DUBLIN (Reuters) – Ireland’s services sector continued to grow sharply in June, a survey showed on Wednesday, more than making up for weak manufacturing activity, which shrank for the first time in six years over the same period.
The AIB services Purchasing Managers’ Index (PMI) stood at 56.9 in June compared to 57.0 in May, far above the 50 mark that separates growth from contraction, as it has been since 2012, when a rapid recovery in Ireland’s economy began to take hold.
While Monday’s corresponding survey for manufacturers showed that activity fell marginally below 50 due to the slowdown in global trade and uncertainty over Brexit, output in the sectors taken together was unchanged at a solid 54.4. [nS8N22E02T]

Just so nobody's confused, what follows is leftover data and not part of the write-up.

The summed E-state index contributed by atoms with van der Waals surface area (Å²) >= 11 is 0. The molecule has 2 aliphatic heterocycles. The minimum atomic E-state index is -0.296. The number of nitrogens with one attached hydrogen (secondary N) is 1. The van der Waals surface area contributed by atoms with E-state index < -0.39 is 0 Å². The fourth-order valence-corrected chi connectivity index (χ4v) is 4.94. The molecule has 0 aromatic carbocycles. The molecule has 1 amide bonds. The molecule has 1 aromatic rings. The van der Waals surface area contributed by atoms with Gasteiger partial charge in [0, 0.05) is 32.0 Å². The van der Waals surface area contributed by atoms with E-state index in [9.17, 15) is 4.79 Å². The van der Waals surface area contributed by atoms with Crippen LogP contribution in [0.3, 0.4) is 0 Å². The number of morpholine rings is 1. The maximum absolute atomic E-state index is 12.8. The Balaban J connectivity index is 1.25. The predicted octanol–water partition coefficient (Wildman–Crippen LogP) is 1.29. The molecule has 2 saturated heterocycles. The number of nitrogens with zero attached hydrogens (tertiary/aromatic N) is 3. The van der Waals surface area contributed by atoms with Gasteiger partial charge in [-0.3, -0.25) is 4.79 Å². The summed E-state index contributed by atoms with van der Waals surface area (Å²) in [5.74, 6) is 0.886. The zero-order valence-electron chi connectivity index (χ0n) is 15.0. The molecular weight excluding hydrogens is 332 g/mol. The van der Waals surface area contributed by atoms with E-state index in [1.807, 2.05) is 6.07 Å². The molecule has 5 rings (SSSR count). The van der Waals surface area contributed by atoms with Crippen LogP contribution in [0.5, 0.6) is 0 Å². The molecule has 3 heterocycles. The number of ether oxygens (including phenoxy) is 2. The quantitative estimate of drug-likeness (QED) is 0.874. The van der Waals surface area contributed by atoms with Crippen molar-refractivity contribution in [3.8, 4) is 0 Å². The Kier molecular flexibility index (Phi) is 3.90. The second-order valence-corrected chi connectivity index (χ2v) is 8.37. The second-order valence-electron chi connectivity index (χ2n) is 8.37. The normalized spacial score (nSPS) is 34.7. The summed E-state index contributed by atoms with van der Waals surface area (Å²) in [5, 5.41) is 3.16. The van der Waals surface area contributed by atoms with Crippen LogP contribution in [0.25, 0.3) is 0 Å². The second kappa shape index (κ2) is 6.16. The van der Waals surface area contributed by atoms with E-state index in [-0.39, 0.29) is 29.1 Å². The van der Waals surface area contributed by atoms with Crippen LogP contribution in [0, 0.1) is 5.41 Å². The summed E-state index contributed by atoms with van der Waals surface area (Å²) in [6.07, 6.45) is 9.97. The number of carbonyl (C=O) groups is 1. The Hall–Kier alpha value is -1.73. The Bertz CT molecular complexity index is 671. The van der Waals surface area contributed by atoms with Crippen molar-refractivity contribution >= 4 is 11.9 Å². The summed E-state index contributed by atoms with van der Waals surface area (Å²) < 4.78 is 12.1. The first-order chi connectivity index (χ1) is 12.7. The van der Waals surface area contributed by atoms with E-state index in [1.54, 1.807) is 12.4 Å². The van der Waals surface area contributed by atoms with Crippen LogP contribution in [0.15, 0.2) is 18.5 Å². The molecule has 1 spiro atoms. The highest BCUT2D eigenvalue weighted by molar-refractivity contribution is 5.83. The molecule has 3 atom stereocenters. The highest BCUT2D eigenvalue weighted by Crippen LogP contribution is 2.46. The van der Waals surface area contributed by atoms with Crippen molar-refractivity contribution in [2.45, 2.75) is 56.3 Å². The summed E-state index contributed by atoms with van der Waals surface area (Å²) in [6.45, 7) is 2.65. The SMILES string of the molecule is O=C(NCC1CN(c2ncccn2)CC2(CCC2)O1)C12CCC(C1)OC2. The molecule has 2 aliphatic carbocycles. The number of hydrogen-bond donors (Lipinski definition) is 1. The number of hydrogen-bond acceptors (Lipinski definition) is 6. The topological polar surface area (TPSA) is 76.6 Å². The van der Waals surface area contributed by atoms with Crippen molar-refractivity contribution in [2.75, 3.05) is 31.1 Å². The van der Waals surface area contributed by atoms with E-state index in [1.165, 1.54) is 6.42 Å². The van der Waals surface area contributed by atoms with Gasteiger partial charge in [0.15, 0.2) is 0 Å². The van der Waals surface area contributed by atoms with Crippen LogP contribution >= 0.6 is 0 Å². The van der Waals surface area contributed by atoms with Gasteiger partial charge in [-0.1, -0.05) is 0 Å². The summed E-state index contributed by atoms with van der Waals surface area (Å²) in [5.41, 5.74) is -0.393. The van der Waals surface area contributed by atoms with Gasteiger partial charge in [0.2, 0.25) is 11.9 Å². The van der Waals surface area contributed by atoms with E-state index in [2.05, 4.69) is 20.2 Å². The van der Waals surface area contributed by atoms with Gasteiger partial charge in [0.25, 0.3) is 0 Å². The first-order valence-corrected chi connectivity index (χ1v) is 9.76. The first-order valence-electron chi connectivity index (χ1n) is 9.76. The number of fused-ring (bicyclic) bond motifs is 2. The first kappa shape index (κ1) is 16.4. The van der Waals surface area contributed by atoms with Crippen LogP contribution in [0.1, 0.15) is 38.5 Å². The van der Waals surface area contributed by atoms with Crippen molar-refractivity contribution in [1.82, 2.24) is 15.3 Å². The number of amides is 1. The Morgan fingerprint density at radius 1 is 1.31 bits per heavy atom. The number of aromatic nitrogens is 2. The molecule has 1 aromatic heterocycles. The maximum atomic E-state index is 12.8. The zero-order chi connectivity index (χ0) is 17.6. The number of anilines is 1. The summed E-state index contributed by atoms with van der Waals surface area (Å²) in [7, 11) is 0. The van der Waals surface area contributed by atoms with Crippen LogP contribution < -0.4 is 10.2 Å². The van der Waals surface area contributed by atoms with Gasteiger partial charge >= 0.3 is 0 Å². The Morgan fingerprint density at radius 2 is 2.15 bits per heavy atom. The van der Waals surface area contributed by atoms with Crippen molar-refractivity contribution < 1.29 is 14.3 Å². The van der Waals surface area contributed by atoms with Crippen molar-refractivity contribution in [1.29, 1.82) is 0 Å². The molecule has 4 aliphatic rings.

The growth in services, which was driven by stronger demand from customers, was also well above the flash PMI readings recorded in the United States and the euro zone as a whole, AIB Chief Economist Oliver Mangan noted.
“It suggests the Irish economy is continuing to expand at a good pace, driven by strong growth in the large services sector. Furthermore, firms in the sector remain very optimistic on the outlook for their businesses,” Mangan said.
(Reporting by Padraic Halpin; Editing by Catherine Evans; email@example.com; +353 1 500 1504; Reuters Messaging: firstname.lastname@example.org)